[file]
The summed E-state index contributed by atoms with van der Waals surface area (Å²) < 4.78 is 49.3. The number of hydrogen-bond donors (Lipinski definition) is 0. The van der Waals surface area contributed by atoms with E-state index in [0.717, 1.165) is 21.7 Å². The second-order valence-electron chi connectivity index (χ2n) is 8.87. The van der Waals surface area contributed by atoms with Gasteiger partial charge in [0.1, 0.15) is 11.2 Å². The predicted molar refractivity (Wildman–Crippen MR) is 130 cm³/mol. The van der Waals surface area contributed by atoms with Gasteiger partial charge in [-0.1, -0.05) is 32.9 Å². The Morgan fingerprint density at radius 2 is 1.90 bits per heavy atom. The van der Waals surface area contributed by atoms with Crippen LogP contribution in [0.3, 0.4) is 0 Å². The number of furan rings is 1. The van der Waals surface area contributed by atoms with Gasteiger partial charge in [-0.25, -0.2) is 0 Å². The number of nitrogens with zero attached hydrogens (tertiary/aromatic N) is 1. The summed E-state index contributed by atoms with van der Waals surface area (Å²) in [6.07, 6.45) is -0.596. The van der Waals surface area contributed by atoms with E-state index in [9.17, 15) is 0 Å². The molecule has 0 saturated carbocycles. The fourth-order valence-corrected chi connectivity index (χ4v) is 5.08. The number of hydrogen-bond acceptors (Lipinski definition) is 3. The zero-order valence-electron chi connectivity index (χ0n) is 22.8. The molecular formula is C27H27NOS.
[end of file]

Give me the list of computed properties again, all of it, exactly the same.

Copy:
The summed E-state index contributed by atoms with van der Waals surface area (Å²) < 4.78 is 49.3. The number of hydrogen-bond donors (Lipinski definition) is 0. The van der Waals surface area contributed by atoms with E-state index in [0.717, 1.165) is 21.7 Å². The second-order valence-electron chi connectivity index (χ2n) is 8.87. The van der Waals surface area contributed by atoms with Gasteiger partial charge in [0.1, 0.15) is 11.2 Å². The predicted molar refractivity (Wildman–Crippen MR) is 130 cm³/mol. The van der Waals surface area contributed by atoms with Gasteiger partial charge in [-0.1, -0.05) is 32.9 Å². The Morgan fingerprint density at radius 2 is 1.90 bits per heavy atom. The van der Waals surface area contributed by atoms with Crippen LogP contribution in [0.3, 0.4) is 0 Å². The number of furan rings is 1. The van der Waals surface area contributed by atoms with Gasteiger partial charge in [-0.25, -0.2) is 0 Å². The number of nitrogens with zero attached hydrogens (tertiary/aromatic N) is 1. The summed E-state index contributed by atoms with van der Waals surface area (Å²) in [6.07, 6.45) is -0.596. The van der Waals surface area contributed by atoms with E-state index in [9.17, 15) is 0 Å². The molecule has 0 saturated carbocycles. The fourth-order valence-corrected chi connectivity index (χ4v) is 5.08. The number of hydrogen-bond acceptors (Lipinski definition) is 3. The zero-order valence-electron chi connectivity index (χ0n) is 22.8. The molecular formula is C27H27NOS.